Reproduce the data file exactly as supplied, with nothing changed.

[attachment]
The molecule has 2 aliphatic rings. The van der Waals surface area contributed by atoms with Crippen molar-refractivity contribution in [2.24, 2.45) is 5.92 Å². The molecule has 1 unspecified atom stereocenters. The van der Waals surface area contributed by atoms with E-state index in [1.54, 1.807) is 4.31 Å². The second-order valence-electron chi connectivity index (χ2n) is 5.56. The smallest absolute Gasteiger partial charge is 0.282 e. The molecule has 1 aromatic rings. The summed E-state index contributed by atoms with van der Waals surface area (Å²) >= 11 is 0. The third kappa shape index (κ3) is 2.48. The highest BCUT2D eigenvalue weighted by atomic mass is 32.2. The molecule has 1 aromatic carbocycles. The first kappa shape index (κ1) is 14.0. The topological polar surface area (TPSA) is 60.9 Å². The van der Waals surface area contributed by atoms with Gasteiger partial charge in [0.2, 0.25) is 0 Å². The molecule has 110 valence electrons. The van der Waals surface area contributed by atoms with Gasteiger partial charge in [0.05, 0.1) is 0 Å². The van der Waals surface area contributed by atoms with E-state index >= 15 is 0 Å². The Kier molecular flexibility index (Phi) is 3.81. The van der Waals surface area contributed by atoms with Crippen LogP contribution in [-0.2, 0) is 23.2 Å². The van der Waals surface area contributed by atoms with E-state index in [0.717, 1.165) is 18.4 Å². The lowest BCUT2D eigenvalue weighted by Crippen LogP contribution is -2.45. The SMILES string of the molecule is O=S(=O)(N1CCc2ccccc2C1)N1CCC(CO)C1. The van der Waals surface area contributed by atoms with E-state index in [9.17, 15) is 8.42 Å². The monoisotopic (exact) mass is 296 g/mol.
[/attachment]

The molecule has 2 aliphatic rings. The van der Waals surface area contributed by atoms with Crippen molar-refractivity contribution in [2.24, 2.45) is 5.92 Å². The molecule has 1 unspecified atom stereocenters. The van der Waals surface area contributed by atoms with E-state index in [1.54, 1.807) is 4.31 Å². The second-order valence-electron chi connectivity index (χ2n) is 5.56. The smallest absolute Gasteiger partial charge is 0.282 e. The molecule has 1 aromatic rings. The summed E-state index contributed by atoms with van der Waals surface area (Å²) >= 11 is 0. The third kappa shape index (κ3) is 2.48. The highest BCUT2D eigenvalue weighted by atomic mass is 32.2. The molecule has 1 aromatic carbocycles. The first kappa shape index (κ1) is 14.0. The topological polar surface area (TPSA) is 60.9 Å². The van der Waals surface area contributed by atoms with Gasteiger partial charge in [0.2, 0.25) is 0 Å². The molecule has 110 valence electrons. The van der Waals surface area contributed by atoms with Gasteiger partial charge in [0.05, 0.1) is 0 Å². The van der Waals surface area contributed by atoms with E-state index >= 15 is 0 Å². The Kier molecular flexibility index (Phi) is 3.81. The van der Waals surface area contributed by atoms with Crippen LogP contribution in [-0.2, 0) is 23.2 Å². The van der Waals surface area contributed by atoms with E-state index in [0.717, 1.165) is 18.4 Å². The lowest BCUT2D eigenvalue weighted by Crippen LogP contribution is -2.45. The SMILES string of the molecule is O=S(=O)(N1CCc2ccccc2C1)N1CCC(CO)C1. The van der Waals surface area contributed by atoms with E-state index in [9.17, 15) is 8.42 Å². The monoisotopic (exact) mass is 296 g/mol.